Artist of the Month - March 2001
Actor, Director, Producer , Eve Passeltiner -
The Transformation Of An Artist
by Carol N. Wells
Eves insights to theater and acting, came pearls of wisdom that
managed to instruct and inspire my own art and provide a window to the
arts in general.
Eves passionate discourse on how it all began for her, is one ofbeing
born with and into the theater, rather than having had to search for the
outlet. Her Godfather founded the St. LouisRepertory Theatre, and by 3
years of age, Eve was used to watching her parents as well as other actors
perform on stage while she silently participated in the wings, and was
always part of the back stage milieu. What might have been tedium or boredom
for other children in that predicament, must have been fuel for a very
young, but very well formed innate passion for Eve. Her favorite play
was, The Miser by Moliere.
Eves vision of having an acting company was formed from those early
theater experiences. Theater is family. Theres an always an
empty feeling when a show is over, says Eve.
When Eve was 5, just old enough to start acting in plays, she and her
parents moved to Indiana, where her father taught at Purdue University
for one year. After that, it was on to New York.
During her time in New York, it was in public school that Eve was able
to engage in theater once again. In the 6th grade, she helped write a
recreation of The Wizard Of Oz, in which she played the wicked witch of
the west. In high school, she directed and performed in The Women,
by Claire Booth Luce; and received the Award for Excellence in Drama from
Bronx High School of Science.
College in Pennsylvania provided Eve the opportunity to play a male role
as part of McHeaths Gang in Three Penny Opera. Additionally, she
had roles in The Overtones, and The Great Nebula in Orion. Along with
her theater productions, she managed to be the captain of the basketball
team, J.V. field hockey and the J.V. La Crosse team.
So with all this acting ability and opportunity, my immediate assumption
was that Eve, of course, had a degree in drama. But interestingly enough,
Eve graduated with her degree in microbiology.
I loved science, but I didnt want to be a doctor or be a scientist
locked up in a room somewhere. Science is very similar to theater, in
that its about problem solving and experimenting, claims Eve.
After college, Eve spent about 2 months in Europe to see and experience
different cultures and ways of living that would become important to her
artistry. She then worked in trade publicity for hardbacks of Simon &
Shuster Publishing Co. for about one year. Eve was involved with three
different theater companies: Avalon Repertory Theater, Hawk & Handsaw
Theater Company, and Lovecreek Productions. While the stereotypical occupation
of a struggling actor may be that of waiting on tables, we are not surprised
to find that Eve did not fit into this category. During this three year
period, Eve free-lanced as an Planner of international financial conferences.
This allowed her to travel to Japan, England, and spain and gain knowledge
of event planning marketing and business.
So what finally made her move from New York?
I wanted to move away from the harshness of the city. The... who
do you want me to be so youll pick me attitude. Its
too hard to create under those circumstances. Too much of New York is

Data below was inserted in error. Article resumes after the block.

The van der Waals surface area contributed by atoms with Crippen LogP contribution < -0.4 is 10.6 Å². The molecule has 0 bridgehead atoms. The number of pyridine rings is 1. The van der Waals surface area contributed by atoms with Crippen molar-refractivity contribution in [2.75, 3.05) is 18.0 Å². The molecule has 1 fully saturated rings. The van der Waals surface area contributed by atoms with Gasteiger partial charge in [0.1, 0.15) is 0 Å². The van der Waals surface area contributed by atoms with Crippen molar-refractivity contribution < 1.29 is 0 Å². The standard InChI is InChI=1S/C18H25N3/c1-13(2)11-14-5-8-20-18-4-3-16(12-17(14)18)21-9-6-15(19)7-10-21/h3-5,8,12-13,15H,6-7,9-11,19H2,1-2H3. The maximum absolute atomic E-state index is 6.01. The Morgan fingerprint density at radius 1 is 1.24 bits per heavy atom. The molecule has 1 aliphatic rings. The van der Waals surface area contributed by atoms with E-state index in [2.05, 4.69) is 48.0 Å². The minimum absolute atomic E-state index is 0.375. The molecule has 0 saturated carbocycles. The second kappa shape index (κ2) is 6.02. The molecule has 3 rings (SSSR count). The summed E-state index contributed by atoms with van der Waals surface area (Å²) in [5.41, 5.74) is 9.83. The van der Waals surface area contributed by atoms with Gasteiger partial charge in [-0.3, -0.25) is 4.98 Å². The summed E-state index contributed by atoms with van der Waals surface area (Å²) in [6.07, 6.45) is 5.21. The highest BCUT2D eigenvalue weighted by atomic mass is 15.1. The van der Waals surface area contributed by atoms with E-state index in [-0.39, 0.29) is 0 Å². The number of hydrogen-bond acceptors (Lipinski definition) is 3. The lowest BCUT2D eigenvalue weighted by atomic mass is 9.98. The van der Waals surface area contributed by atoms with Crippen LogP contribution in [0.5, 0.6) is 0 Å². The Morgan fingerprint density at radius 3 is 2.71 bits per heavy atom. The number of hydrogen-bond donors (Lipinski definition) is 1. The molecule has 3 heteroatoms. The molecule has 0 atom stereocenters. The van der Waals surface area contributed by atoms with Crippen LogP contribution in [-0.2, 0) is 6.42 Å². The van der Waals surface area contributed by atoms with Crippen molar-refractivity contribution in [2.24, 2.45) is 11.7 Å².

in trying to get the job rather than the acting. It was depressingly materialistic,
and New York has changed over the years. There is a much greater demand
for musicals now as opposed to straight plays, Eve explained.
A few years before moving to Moab, she toyed with living in Seattle, auditioning
for Artistic Director of the Intiman Theater in Seattle. Although she
was told shed do well, the thought of 9 months of gray skies deterred
her. Fortunately for us, Eve found her way to Moab in 1993.
Eves fantasy goal was to have a theatre company at some point. But
her first priority was to become part of the community before introducing
it. Eve got her chance to not only be part of the community, but in bringing
the community together, big time. In November of 1995, Lucy Wallingford
suggested the city turn a building then known as the Stunt Mans
Hall of Fame Museum into an art center. It was natural for Eves
interest to be piqued. Being an artist herself, one cannot help but also
be a patron of the arts. Eve became involved by writing a proposal to
the city on what kinds of uses the building would have and invested a
grand scale effort in soliciting input from the community as to what kinds
of arts classes, events to hold and how people could contribute in the
form of teaching and other ways to support a facility that we now know
as the Moab Arts & Recreation Center. You may remember filling out
questionnaires at City Market regarding this information.
Through Eves efforts, we now have a beautiful building that provides
a grand diversification of events, classes, and opportunities available
to all ages throughout our community.
Doing intimate theater in Moab was initiated when Eve saw Laurie Collins
audition for Don Juan In Chicago. Laurie had made quite an impression,
and Eve approached her later about doing a play together. Their first
joint venture was Elee mosynary a play by Lee Blessing. There was no advertising,
and it wasnt even done on the stage. The actors decided to use space
in an unusual wayperforming in front of the stage in a workshop
production of the play, meaning the actors read from their scripts part
of the time. Eve was unsure as to whether people would accept this style
of theater. But that first performance netted 40 people in the audience,
proof that theater really could work successfully in Moab.
How did you come up with Dessert Theater? I was curious
With my background in marketing, I wanted an angle with a different
niche. It just came to me Eve confided.
So began Moab Repertory Theaters modest birth. It is a separate